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Journalism training centre to close after almost 50 years

A journalism training centre is set to close after almost half a century.

The Press Association has announced it is looking for a new home for its Newcastle-based training operation after regional publisher Trinity Mirror ended its lease on the Thomson House site.

Thomson House, pictured below, which also houses TM titles The Chronicle, The Journal and the Sunday Sun, has hosted journalism training since 1969, when the building was owned by Thomson Regional Newspapers.

The centre’s closure also brings to an end an agreement between PA and Trinity Mirror which sees the former provide training for the latter’s national and regional journalists.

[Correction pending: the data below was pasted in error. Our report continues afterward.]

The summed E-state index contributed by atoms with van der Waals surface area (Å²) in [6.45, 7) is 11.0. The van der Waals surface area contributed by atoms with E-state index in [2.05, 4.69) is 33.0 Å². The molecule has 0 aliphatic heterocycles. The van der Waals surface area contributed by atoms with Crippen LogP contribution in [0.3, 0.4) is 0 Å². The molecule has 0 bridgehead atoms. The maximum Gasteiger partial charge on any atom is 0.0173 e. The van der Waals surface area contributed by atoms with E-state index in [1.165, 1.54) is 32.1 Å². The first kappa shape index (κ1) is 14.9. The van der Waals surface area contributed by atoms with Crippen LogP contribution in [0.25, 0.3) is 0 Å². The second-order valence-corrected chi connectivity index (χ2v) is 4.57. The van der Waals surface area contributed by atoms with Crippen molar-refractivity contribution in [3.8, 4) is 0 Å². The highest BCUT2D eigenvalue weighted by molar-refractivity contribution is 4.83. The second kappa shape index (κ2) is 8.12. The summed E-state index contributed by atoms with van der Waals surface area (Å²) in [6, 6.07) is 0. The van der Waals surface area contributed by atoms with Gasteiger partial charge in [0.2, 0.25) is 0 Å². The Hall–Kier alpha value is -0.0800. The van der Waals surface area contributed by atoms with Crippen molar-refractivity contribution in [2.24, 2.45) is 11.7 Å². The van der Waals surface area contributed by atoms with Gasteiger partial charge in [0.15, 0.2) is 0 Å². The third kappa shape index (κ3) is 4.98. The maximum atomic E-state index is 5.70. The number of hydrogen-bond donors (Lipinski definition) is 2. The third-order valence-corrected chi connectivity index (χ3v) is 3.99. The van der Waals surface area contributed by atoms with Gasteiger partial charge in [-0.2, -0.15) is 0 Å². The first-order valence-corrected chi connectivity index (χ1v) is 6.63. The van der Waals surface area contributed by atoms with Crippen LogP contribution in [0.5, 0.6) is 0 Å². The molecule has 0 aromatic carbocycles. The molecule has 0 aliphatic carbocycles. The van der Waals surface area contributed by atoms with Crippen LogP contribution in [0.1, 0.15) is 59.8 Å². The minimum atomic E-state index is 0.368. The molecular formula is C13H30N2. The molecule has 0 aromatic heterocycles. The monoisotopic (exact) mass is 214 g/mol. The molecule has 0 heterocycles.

thomson-house

The closure will take place at the end of the year, once the current crop of 20 students have completed their National Council for the Training of Journalists diploma.

PA is now looking for an alternative centre in the North-East of England.

A PA spokeswoman said: “The story of the closure is true, and we are at the moment looking for a new base at our lease has come to an end.”

In March last year, PA renamed two rooms at Thomson House after the centre’s founders, Walter Greenwood and John Brownlee.

Walter was one of Britain’s foremost authorities on media law and co-edited 10 editions of McNae’s Essential Law for Journalists, while John, who started his career as a journalist at the Blyth News, ignited such a lasting legacy at the centre that it became known as the ‘Brownlee Academy’ amongst its students.

HTFP has asked Trinity Mirror for a comment.

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